'Low Winter Sun' Buzz Ignores Taxpayer Subsidies

Media reports overlooked $7.5M state taxpayers paid for TV drama to film here

In his review of the AMC TV show, Low Winter Sun, Time Magazine TV Critic James Poniewozik interjected thoughts about his own childhood growing up in Detroit, where the drama series was filmed.

"I was intrigued to see it, though, because I grew up near Detroit, which was not a popular TV location in my childhood the way Chicago or LA were," Poniewozik wrote.

The reason Poniewozik doesn't remember Detroit as a popular TV location likely is because the state didn't offer one of the biggest tax incentives in the nation back then to land such shows as Low Winter Sun.

Filmmakers can get back as much as 35 percent of their costs thanks to the Michigan Film Office's film credit.

That's higher than New Mexico, which has a film incentive that pays up to 30 percent, and was host to Breaking Bad, AMC's critically acclaimed series.

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Louisiana and Alabama also have film incentives that reach as high as 35 percent. California tops out at 25 percent, and Florida goes as high as 22 percent. Colorado's incentiver program comes in at 10 percent.

Poniewozik was one of a handful of writers who spoke on the significance of the TV series being filmed in Detroit given that the city is the largest municipality to file for bankruptcy.

But Poniewozik, the Associated Press, the New York Times and the Detroit Free Press all neglected one major part of the story in their reporting: taxpayers paid $7.5 million to the production company to film the show in Michigan.

The Detroit Free Press gave the film credits six words "thanks to the state's film incentives" in its story, but made no mention the incentives amounted to millions. 

Ironically, Low Winter Sun's $7.5 million gift from Michigan taxpayers is symbolic of one of the reasons Detroit ended up in the financial decay it's in, said Leon Drolet, chairman of the Michigan Taxpayers Alliance.

Subsidies and crony capitalism that favors such businesses as Hollywood filmmakers at the expense of other businesses is what played a role in bankrupting Detroit, Drolet said.

The Michigan Film Office projects the Low Winter Sun will create 148 full time jobs in a state that added about 69,000 jobs a month on average in 2012. Those job projections have not proven to last, however.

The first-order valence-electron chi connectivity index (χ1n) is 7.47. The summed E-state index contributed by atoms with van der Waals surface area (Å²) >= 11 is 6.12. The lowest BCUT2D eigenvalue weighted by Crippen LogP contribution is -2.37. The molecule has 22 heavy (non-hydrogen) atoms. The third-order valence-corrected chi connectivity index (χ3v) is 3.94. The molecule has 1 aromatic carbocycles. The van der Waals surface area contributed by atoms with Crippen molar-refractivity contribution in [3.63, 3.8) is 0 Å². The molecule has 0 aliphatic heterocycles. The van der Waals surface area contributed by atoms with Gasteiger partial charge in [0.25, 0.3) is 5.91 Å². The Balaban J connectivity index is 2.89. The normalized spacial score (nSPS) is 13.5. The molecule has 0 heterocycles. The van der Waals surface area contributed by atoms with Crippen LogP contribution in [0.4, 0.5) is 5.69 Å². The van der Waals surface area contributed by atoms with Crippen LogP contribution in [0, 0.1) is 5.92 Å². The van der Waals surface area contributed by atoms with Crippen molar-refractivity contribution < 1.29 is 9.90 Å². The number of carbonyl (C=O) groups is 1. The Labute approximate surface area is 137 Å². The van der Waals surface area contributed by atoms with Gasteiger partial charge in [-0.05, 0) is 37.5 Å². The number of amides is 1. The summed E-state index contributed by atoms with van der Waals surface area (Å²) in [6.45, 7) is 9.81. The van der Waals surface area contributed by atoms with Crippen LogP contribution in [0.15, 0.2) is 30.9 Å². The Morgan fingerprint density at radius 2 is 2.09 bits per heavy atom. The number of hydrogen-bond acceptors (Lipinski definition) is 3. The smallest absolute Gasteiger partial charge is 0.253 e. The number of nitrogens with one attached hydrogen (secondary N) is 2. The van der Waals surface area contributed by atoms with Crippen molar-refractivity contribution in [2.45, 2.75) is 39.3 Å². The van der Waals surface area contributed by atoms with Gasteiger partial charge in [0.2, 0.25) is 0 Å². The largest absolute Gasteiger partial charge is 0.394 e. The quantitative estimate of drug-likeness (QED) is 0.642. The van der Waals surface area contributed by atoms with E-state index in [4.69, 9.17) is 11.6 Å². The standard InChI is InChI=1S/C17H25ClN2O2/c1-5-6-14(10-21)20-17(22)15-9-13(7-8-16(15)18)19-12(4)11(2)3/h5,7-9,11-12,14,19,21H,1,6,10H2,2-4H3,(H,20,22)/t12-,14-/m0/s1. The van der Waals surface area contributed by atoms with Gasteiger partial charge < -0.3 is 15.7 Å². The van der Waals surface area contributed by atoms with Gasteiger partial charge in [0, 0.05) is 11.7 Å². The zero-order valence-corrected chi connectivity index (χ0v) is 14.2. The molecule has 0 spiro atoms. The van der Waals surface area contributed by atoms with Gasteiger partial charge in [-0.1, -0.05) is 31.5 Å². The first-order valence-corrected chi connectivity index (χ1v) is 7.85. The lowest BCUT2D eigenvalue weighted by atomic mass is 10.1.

"Subsidies produce one-hit wonders," Drolet said.             

ABC's cop drama, Detroit 1-8-7, was filmed in Detroit in 2010. The producers of that show received $6 million in 2010 for filming five episodes, according to the Michigan Film Office. That show lasted one season.

News media have traditionally been very friendly in reporting when Hollywood comes to town.

For example, MLive did a story on a local bar that had a scene shot in Low Winter Sun hosting a party to celebrate. 

The New York Times headline read: " 'Low Winter Sun' Gives Detroit a Leading Role"

The article was more than just a review. It touched on Detroit's demise thanks to residents moving to the suburbs and "municipal grifters who bled the city dry."

In fact, the New York Times suggested Low Winter Sun is part of a counternarrative "of a Detroit rising and being rebuilt …"

The New York Times quoted a crew member as comparing Low Winter Sun as, "a kind of love story about the city."

However, this love story came with a $7.5 million bill Michigan taxpayers picked up.

"Whether you watch the show or not, you paid for it if you are a Michigan resident," Drolet said.


See also:

Film Incentives: The $50 Million Sequel

Five Reasons Government Subsidies For Films Are A Bad Idea

Hollywood Transforms Itself to Milk Multiple States For Movie Money

Public Employee Pension Systems Raided To Pay Film Studio Bills

Big Hollywood Bailout: Taxpayers Spent Nearly $40 Million To Subsidize Disney's 'Oz'

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Detroit Policy From a Free-Market Perspective

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